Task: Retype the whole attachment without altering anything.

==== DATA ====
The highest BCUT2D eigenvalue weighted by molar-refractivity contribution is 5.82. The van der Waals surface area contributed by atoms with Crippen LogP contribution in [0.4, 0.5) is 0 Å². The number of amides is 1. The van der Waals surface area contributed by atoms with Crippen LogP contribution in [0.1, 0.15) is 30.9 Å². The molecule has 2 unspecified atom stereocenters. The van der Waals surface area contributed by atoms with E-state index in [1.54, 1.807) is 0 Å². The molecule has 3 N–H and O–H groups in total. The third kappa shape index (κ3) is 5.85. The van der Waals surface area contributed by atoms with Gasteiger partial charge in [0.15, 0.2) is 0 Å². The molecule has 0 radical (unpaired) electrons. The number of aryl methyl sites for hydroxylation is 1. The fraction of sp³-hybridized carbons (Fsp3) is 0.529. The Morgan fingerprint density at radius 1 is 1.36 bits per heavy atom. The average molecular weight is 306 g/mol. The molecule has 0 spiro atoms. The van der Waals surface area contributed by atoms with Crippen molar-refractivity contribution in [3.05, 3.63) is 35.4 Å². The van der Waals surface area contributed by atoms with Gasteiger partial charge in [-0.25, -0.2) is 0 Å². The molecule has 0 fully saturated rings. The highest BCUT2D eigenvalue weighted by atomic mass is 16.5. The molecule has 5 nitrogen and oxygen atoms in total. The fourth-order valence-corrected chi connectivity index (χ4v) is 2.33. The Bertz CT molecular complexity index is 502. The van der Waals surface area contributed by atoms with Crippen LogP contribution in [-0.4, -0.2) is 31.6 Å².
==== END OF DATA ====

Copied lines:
The highest BCUT2D eigenvalue weighted by molar-refractivity contribution is 5.82. The van der Waals surface area contributed by atoms with Crippen LogP contribution in [0.4, 0.5) is 0 Å². The number of amides is 1. The van der Waals surface area contributed by atoms with Crippen LogP contribution in [0.1, 0.15) is 30.9 Å². The molecule has 2 unspecified atom stereocenters. The van der Waals surface area contributed by atoms with E-state index in [1.54, 1.807) is 0 Å². The molecule has 3 N–H and O–H groups in total. The third kappa shape index (κ3) is 5.85. The van der Waals surface area contributed by atoms with Gasteiger partial charge in [0.15, 0.2) is 0 Å². The molecule has 0 radical (unpaired) electrons. The number of aryl methyl sites for hydroxylation is 1. The fraction of sp³-hybridized carbons (Fsp3) is 0.529. The Morgan fingerprint density at radius 1 is 1.36 bits per heavy atom. The average molecular weight is 306 g/mol. The molecule has 0 spiro atoms. The van der Waals surface area contributed by atoms with Crippen molar-refractivity contribution in [3.05, 3.63) is 35.4 Å². The van der Waals surface area contributed by atoms with Gasteiger partial charge in [-0.25, -0.2) is 0 Å². The molecule has 0 fully saturated rings. The highest BCUT2D eigenvalue weighted by atomic mass is 16.5. The molecule has 5 nitrogen and oxygen atoms in total. The fourth-order valence-corrected chi connectivity index (χ4v) is 2.33. The Bertz CT molecular complexity index is 502. The van der Waals surface area contributed by atoms with Crippen LogP contribution in [-0.4, -0.2) is 31.6 Å².